Surgical management of ascending aortic aneurysm due to non-infectious aortitis

Ari A. Mennander, Dylan V. Miller, Kimberly P. Liang, Kenneth J. Warrington, Heidi M. Connolly, Hartzell V. Schaff, Thoralf M. Sundt

Research output: Contribution to journalArticle

14 Scopus citations

Abstract

Objectives. We reviewed the spectrum of disease and early outcomes of patients undergoing ascending aortic surgery for Giant cell aortitis (GCA). Design. Of 1 259 patients undergoing repair of ascending aortic aneurysms between January 1993 and July 2006, 100 had histologic evidence of GCA or lymphoplasmacytic aortitis. Results. Operative Mortality was 4% (4/100). One patient underwent aortoplasty and aortic valve replacement (AVR). Among 99 patients undergoing graft replacement of the ascending aorta, distal disease required hemiarch replacement in 33 and total arch replacement in 14. Proximal aneurismal disease of the root was managed by mechanical or biological root replacement (n=18), Yacoub remodeling (n=2) or David reimplantation (n=9). Another 12 patients had separate AVR and ascending graft, while 26 had AR corrected by restoration of proper sinotubular junction diameter. In total, of 63 patients with AR, 38 had a valve-preserving procedure (61%). Conclusions. Ascending aortic aneurismal disease due to GCA is frequently associated with proximal and/or distal disease. Valve sparing procedures are technically feasible for many, although late durability is uncertain.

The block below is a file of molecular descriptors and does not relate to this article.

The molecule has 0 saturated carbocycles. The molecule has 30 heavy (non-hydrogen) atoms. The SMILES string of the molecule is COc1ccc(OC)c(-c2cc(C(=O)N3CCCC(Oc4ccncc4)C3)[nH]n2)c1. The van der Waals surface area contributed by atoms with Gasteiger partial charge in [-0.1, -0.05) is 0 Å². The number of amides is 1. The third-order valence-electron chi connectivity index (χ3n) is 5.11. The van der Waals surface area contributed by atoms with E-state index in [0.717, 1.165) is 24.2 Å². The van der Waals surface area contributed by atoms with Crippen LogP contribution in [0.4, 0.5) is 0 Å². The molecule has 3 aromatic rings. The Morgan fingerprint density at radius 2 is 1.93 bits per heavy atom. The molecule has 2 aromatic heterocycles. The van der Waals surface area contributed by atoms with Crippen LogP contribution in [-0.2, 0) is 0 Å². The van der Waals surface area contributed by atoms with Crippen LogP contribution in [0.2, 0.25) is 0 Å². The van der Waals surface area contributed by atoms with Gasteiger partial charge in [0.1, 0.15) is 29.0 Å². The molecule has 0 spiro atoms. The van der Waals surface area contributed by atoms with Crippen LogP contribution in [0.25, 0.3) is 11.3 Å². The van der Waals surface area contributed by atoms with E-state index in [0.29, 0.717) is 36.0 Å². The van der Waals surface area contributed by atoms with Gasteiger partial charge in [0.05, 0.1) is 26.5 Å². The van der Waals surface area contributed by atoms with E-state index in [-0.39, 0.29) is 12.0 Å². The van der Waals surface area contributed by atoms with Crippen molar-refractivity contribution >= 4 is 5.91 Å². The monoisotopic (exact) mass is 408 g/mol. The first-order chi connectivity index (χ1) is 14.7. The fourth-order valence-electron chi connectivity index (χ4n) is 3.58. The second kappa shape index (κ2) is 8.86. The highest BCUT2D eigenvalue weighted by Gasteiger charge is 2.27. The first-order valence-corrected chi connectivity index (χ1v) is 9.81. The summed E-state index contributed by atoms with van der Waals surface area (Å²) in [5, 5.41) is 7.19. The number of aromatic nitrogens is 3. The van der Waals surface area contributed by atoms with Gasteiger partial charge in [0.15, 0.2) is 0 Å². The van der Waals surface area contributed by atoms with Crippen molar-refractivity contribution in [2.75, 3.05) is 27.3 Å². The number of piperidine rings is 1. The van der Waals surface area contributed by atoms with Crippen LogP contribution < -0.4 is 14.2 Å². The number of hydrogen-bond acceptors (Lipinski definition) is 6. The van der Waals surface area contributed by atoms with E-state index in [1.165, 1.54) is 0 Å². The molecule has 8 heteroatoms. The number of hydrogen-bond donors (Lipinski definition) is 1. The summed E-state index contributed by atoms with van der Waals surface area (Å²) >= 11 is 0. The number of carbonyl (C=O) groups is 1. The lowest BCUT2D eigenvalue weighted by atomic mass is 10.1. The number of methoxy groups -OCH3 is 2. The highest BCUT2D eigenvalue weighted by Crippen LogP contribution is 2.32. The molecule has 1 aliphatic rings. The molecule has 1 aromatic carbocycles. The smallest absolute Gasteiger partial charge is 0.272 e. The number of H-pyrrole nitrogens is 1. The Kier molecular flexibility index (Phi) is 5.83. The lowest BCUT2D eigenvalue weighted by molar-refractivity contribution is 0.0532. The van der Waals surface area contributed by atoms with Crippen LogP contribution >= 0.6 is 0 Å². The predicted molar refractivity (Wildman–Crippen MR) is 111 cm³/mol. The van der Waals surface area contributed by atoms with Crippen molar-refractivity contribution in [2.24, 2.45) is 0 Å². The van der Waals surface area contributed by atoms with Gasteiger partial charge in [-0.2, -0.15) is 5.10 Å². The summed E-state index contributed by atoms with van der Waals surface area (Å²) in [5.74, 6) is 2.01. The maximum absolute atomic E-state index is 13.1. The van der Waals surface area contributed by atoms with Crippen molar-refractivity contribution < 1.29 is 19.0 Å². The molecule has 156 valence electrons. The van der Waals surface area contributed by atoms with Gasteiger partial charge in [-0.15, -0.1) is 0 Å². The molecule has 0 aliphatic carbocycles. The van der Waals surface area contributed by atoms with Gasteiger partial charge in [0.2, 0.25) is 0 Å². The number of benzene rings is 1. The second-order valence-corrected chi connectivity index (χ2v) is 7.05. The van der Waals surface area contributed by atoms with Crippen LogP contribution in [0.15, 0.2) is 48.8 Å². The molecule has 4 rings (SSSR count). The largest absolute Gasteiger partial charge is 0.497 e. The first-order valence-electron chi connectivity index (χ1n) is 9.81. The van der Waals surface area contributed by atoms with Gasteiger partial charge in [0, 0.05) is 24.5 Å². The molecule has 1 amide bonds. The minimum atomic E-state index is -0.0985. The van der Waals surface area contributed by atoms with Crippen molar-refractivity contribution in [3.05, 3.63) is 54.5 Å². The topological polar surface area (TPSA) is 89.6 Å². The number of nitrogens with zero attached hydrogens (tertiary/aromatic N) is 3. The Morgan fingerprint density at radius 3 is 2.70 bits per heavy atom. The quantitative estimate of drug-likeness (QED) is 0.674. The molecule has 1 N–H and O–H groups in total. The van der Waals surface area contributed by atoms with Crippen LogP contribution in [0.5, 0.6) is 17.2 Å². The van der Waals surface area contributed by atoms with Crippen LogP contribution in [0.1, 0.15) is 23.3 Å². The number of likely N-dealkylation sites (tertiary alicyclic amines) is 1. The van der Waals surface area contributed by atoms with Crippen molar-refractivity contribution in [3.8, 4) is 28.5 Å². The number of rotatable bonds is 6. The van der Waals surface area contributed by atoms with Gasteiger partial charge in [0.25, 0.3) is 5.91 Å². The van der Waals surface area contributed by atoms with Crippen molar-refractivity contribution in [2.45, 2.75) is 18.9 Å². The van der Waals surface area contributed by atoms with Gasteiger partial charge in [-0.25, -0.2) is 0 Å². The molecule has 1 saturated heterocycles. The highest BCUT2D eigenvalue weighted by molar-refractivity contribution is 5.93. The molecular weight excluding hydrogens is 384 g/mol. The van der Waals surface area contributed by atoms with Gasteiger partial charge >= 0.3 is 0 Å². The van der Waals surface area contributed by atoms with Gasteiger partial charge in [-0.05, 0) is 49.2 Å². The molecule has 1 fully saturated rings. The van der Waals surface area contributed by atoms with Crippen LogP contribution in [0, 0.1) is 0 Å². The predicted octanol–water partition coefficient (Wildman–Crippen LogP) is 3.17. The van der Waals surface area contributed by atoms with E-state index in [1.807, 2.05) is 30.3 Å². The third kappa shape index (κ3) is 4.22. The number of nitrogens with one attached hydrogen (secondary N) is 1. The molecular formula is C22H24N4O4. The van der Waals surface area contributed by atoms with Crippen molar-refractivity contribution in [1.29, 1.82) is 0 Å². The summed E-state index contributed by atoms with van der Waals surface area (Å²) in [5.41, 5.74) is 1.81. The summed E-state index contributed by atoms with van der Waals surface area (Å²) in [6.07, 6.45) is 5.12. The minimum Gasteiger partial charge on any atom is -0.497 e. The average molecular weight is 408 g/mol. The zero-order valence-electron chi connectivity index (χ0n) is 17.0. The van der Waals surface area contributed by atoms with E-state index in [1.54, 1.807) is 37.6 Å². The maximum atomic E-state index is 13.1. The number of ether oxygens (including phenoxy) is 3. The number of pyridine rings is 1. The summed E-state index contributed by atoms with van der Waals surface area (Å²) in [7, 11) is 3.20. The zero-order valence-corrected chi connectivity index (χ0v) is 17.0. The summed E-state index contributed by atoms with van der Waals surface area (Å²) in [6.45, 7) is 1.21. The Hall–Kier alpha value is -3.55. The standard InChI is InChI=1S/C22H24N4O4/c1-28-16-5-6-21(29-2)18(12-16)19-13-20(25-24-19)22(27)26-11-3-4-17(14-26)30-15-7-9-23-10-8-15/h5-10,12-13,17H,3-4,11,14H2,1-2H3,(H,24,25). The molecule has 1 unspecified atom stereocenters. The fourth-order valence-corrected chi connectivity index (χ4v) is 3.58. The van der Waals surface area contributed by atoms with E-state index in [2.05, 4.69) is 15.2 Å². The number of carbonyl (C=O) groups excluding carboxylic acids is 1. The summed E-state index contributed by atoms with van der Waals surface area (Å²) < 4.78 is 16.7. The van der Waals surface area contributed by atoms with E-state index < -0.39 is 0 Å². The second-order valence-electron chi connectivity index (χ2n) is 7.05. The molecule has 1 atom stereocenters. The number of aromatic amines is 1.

Original languageEnglish (US)
Pages (from-to)417-424
Number of pages8
JournalScandinavian Cardiovascular Journal
Volume42
Issue number6
DOIs
StatePublished - Dec 15 2008

Keywords

  • Ascending aortic aneurysm
  • Non-infectious aortitis
  • Valve sparing surgery

ASJC Scopus subject areas

  • Cardiology and Cardiovascular Medicine

Fingerprint Dive into the research topics of 'Surgical management of ascending aortic aneurysm due to non-infectious aortitis'. Together they form a unique fingerprint.

  • Cite this